Raised blood pressure in middle age increases risk of dementia

Research has shown an association between a slightly raised systolic blood pressure in middle age and an increased risk of dementia, despite no such link in later life.

Middle aged person checking blood pressure

Researchers have found that a systolic blood pressure (SBP) of 130mmHg or above at the age of 50 years is associated with an increased risk of dementia[1]
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The team looked at data from a longitudinal study on 8,639 people in the UK followed up from 1985 to 2017.

After adjusting for confounding factors, they found that an SBP of 130mmHg or above at the age of 50 years was associated with a 38% increased risk of developing dementia. There was no relationship between SBP and dementia risk at the ages of 60 and 70 years.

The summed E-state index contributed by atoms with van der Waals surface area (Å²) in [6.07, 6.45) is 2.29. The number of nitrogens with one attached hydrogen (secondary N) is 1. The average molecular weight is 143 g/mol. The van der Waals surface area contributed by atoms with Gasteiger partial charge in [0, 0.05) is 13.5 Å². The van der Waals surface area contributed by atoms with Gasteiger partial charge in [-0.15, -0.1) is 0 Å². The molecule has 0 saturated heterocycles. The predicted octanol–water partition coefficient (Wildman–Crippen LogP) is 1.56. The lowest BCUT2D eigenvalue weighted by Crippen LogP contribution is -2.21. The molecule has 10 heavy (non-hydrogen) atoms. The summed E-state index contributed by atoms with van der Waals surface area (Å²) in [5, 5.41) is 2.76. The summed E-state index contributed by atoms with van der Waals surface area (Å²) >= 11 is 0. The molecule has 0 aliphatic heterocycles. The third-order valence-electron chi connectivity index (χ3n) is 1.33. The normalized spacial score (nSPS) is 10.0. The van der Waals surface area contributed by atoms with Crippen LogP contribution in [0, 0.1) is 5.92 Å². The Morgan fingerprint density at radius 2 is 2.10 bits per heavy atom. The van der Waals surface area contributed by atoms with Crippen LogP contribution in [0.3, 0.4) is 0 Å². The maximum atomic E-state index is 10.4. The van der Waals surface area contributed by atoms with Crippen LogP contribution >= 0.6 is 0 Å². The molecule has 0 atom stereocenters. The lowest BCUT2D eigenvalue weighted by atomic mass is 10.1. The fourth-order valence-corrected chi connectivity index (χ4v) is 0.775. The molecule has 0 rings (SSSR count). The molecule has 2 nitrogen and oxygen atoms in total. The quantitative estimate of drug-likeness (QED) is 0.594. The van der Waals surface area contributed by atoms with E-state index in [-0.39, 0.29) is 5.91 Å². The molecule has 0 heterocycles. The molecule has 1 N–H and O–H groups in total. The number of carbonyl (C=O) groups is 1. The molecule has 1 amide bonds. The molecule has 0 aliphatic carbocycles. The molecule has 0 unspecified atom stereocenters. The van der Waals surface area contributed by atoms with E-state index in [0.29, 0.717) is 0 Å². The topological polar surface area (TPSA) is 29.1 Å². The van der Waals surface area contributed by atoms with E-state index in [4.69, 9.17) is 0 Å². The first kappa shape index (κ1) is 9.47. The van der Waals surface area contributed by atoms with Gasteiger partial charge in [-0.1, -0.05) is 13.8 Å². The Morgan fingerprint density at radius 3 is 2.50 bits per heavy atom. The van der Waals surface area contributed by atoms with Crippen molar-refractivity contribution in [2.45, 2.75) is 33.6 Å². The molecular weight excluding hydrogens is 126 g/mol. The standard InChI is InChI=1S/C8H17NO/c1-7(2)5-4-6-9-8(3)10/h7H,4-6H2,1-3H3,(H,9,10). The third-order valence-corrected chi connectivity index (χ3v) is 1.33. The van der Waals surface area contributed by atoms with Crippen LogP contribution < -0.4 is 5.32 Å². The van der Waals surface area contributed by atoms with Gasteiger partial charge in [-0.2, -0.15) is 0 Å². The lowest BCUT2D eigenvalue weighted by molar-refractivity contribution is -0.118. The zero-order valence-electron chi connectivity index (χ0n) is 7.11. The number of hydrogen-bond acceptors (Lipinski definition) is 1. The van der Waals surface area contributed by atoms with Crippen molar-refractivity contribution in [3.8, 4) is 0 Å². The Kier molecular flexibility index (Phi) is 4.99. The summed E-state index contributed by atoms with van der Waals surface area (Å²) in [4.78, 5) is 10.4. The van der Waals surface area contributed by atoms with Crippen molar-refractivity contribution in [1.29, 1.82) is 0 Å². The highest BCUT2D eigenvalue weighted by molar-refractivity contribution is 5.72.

Previous research has found that lowering blood pressure in old age does not impact dementia risk, but middle-age hypertension could increase it. Typically, 140mmHg is considered the threshold for diagnosis and treatment of hypertension.

“Our study highlights the detrimental effects of mid-life hypertension, here at age 50 years, and increase in risk at levels below that used to treat SBP,” the team concluded in the European Heart Journal (12 June 2018).

References

[1] Abel J, Kivimäki M, Dugravot A et al. Association between systolic blood pressure and dementia in the Whitehall II cohort study: role of age, duration, and threshold used to define hypertension. Eur Heart J 2018. doi:10.1093/eurheartj/ehy288

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Citation
The Pharmaceutical Journal, Raised blood pressure in middle age increases risk of dementia;Online:DOI:10.1211/PJ.2018.20205175